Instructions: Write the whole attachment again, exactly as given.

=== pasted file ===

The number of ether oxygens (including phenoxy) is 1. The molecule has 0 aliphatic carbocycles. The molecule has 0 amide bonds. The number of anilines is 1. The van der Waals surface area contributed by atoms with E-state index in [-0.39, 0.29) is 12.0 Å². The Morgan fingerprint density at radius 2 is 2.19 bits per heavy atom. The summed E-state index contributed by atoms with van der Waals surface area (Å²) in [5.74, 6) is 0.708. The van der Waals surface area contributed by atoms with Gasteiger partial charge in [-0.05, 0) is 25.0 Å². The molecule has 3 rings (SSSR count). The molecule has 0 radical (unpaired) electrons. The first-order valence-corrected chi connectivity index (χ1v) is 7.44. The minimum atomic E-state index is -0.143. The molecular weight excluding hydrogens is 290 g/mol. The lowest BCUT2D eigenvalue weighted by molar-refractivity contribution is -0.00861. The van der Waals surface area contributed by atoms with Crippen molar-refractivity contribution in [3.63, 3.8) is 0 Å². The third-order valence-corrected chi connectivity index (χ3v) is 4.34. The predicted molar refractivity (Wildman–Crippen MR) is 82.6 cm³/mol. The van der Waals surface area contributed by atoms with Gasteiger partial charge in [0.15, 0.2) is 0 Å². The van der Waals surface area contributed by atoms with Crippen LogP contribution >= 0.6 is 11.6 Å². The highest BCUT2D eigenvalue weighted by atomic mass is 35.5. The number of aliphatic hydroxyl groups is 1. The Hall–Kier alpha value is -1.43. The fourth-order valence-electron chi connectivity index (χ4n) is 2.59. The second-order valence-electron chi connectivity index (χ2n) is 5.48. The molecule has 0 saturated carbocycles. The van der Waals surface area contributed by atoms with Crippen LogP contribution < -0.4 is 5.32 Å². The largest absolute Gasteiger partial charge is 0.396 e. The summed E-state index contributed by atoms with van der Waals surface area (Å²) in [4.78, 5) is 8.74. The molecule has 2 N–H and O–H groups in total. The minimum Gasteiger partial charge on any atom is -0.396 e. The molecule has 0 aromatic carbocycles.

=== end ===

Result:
The number of ether oxygens (including phenoxy) is 1. The molecule has 0 aliphatic carbocycles. The molecule has 0 amide bonds. The number of anilines is 1. The van der Waals surface area contributed by atoms with E-state index in [-0.39, 0.29) is 12.0 Å². The Morgan fingerprint density at radius 2 is 2.19 bits per heavy atom. The summed E-state index contributed by atoms with van der Waals surface area (Å²) in [5.74, 6) is 0.708. The van der Waals surface area contributed by atoms with Gasteiger partial charge in [-0.05, 0) is 25.0 Å². The molecule has 3 rings (SSSR count). The molecule has 0 radical (unpaired) electrons. The first-order valence-corrected chi connectivity index (χ1v) is 7.44. The minimum atomic E-state index is -0.143. The molecular weight excluding hydrogens is 290 g/mol. The lowest BCUT2D eigenvalue weighted by molar-refractivity contribution is -0.00861. The van der Waals surface area contributed by atoms with Crippen molar-refractivity contribution in [3.63, 3.8) is 0 Å². The third-order valence-corrected chi connectivity index (χ3v) is 4.34. The predicted molar refractivity (Wildman–Crippen MR) is 82.6 cm³/mol. The van der Waals surface area contributed by atoms with Gasteiger partial charge in [0.15, 0.2) is 0 Å². The van der Waals surface area contributed by atoms with Crippen LogP contribution >= 0.6 is 11.6 Å². The highest BCUT2D eigenvalue weighted by atomic mass is 35.5. The number of aliphatic hydroxyl groups is 1. The Hall–Kier alpha value is -1.43. The fourth-order valence-electron chi connectivity index (χ4n) is 2.59. The second-order valence-electron chi connectivity index (χ2n) is 5.48. The molecule has 0 saturated carbocycles. The van der Waals surface area contributed by atoms with Crippen LogP contribution < -0.4 is 5.32 Å². The largest absolute Gasteiger partial charge is 0.396 e. The summed E-state index contributed by atoms with van der Waals surface area (Å²) in [4.78, 5) is 8.74. The molecule has 2 N–H and O–H groups in total. The minimum Gasteiger partial charge on any atom is -0.396 e. The molecule has 0 aromatic carbocycles.